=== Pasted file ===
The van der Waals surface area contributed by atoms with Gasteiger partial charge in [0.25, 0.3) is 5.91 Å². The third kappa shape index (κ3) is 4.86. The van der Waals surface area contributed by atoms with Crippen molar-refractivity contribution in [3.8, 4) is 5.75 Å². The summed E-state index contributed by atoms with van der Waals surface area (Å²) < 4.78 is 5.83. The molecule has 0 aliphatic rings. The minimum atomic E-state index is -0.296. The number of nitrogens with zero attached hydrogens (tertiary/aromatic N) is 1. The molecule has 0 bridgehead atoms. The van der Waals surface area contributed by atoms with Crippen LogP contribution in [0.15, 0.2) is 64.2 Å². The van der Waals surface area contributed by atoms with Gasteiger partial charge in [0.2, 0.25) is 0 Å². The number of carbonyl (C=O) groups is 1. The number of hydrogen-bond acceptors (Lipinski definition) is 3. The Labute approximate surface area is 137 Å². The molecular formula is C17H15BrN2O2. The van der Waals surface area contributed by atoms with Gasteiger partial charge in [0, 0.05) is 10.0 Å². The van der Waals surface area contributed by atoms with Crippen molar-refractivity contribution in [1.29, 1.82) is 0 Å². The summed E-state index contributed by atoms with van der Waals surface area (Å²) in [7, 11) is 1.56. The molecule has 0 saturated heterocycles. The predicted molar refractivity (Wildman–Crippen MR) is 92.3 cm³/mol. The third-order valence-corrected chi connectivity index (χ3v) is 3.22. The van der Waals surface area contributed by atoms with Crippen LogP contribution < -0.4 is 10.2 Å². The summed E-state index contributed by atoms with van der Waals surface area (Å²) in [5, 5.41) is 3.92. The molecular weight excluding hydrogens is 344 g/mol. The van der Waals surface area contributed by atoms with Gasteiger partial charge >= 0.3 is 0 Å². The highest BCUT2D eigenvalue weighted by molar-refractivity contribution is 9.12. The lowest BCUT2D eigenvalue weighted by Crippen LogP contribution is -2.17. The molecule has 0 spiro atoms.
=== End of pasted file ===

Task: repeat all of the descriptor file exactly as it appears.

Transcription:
The van der Waals surface area contributed by atoms with Gasteiger partial charge in [0.25, 0.3) is 5.91 Å². The third kappa shape index (κ3) is 4.86. The van der Waals surface area contributed by atoms with Crippen molar-refractivity contribution in [3.8, 4) is 5.75 Å². The summed E-state index contributed by atoms with van der Waals surface area (Å²) < 4.78 is 5.83. The molecule has 0 aliphatic rings. The minimum atomic E-state index is -0.296. The number of nitrogens with zero attached hydrogens (tertiary/aromatic N) is 1. The molecule has 0 bridgehead atoms. The van der Waals surface area contributed by atoms with Crippen LogP contribution in [0.15, 0.2) is 64.2 Å². The van der Waals surface area contributed by atoms with Gasteiger partial charge in [0.2, 0.25) is 0 Å². The number of carbonyl (C=O) groups is 1. The number of hydrogen-bond acceptors (Lipinski definition) is 3. The Labute approximate surface area is 137 Å². The molecular formula is C17H15BrN2O2. The van der Waals surface area contributed by atoms with Gasteiger partial charge in [0, 0.05) is 10.0 Å². The van der Waals surface area contributed by atoms with Crippen molar-refractivity contribution in [1.29, 1.82) is 0 Å². The summed E-state index contributed by atoms with van der Waals surface area (Å²) in [7, 11) is 1.56. The molecule has 0 saturated heterocycles. The predicted molar refractivity (Wildman–Crippen MR) is 92.3 cm³/mol. The third-order valence-corrected chi connectivity index (χ3v) is 3.22. The van der Waals surface area contributed by atoms with Crippen LogP contribution < -0.4 is 10.2 Å². The summed E-state index contributed by atoms with van der Waals surface area (Å²) in [5, 5.41) is 3.92. The molecular weight excluding hydrogens is 344 g/mol. The van der Waals surface area contributed by atoms with Gasteiger partial charge >= 0.3 is 0 Å². The highest BCUT2D eigenvalue weighted by molar-refractivity contribution is 9.12. The lowest BCUT2D eigenvalue weighted by Crippen LogP contribution is -2.17. The molecule has 0 spiro atoms.